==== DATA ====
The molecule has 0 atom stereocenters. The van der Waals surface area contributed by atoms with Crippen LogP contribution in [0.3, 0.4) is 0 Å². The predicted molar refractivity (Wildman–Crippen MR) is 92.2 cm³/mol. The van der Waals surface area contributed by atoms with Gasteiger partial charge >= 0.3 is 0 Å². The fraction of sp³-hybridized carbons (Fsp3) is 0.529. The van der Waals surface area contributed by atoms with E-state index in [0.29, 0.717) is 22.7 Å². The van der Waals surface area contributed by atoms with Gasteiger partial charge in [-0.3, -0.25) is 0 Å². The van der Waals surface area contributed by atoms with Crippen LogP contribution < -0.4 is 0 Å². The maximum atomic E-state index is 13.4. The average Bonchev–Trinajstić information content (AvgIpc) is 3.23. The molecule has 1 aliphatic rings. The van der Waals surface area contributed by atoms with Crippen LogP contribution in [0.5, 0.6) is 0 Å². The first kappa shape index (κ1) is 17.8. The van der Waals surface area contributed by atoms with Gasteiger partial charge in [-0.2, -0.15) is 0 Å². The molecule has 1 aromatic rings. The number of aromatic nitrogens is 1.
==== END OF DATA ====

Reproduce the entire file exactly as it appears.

The molecule has 0 atom stereocenters. The van der Waals surface area contributed by atoms with Crippen LogP contribution in [0.3, 0.4) is 0 Å². The predicted molar refractivity (Wildman–Crippen MR) is 92.2 cm³/mol. The van der Waals surface area contributed by atoms with Gasteiger partial charge >= 0.3 is 0 Å². The fraction of sp³-hybridized carbons (Fsp3) is 0.529. The van der Waals surface area contributed by atoms with E-state index in [0.29, 0.717) is 22.7 Å². The van der Waals surface area contributed by atoms with Gasteiger partial charge in [-0.3, -0.25) is 0 Å². The van der Waals surface area contributed by atoms with Crippen LogP contribution < -0.4 is 0 Å². The maximum atomic E-state index is 13.4. The average Bonchev–Trinajstić information content (AvgIpc) is 3.23. The molecule has 1 aliphatic rings. The van der Waals surface area contributed by atoms with Crippen LogP contribution in [0.5, 0.6) is 0 Å². The first kappa shape index (κ1) is 17.8. The van der Waals surface area contributed by atoms with Gasteiger partial charge in [-0.2, -0.15) is 0 Å². The molecule has 1 aromatic rings. The number of aromatic nitrogens is 1.